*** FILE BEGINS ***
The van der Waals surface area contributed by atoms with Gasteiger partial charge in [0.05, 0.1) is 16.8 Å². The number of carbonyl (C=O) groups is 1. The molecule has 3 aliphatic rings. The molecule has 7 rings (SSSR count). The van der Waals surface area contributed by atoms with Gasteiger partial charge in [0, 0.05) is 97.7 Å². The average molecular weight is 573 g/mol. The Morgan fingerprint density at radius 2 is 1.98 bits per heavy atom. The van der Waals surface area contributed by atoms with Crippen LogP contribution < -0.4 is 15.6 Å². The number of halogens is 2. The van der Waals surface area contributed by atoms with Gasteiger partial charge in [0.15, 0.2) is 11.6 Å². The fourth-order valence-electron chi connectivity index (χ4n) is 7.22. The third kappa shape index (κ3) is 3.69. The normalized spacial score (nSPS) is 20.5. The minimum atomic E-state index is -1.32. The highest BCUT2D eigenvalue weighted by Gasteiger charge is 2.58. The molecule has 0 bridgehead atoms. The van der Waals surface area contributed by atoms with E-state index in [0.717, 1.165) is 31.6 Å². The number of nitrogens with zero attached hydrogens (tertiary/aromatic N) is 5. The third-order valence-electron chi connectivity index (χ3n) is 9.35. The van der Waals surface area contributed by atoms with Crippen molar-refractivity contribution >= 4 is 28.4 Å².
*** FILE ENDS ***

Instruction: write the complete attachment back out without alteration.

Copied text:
The van der Waals surface area contributed by atoms with Gasteiger partial charge in [0.05, 0.1) is 16.8 Å². The number of carbonyl (C=O) groups is 1. The molecule has 3 aliphatic rings. The molecule has 7 rings (SSSR count). The van der Waals surface area contributed by atoms with Gasteiger partial charge in [0, 0.05) is 97.7 Å². The average molecular weight is 573 g/mol. The Morgan fingerprint density at radius 2 is 1.98 bits per heavy atom. The van der Waals surface area contributed by atoms with Crippen LogP contribution < -0.4 is 15.6 Å². The number of halogens is 2. The van der Waals surface area contributed by atoms with Gasteiger partial charge in [0.15, 0.2) is 11.6 Å². The fourth-order valence-electron chi connectivity index (χ4n) is 7.22. The third kappa shape index (κ3) is 3.69. The normalized spacial score (nSPS) is 20.5. The minimum atomic E-state index is -1.32. The highest BCUT2D eigenvalue weighted by Gasteiger charge is 2.58. The molecule has 0 bridgehead atoms. The van der Waals surface area contributed by atoms with E-state index in [0.717, 1.165) is 31.6 Å². The number of nitrogens with zero attached hydrogens (tertiary/aromatic N) is 5. The third-order valence-electron chi connectivity index (χ3n) is 9.35. The van der Waals surface area contributed by atoms with Crippen molar-refractivity contribution >= 4 is 28.4 Å².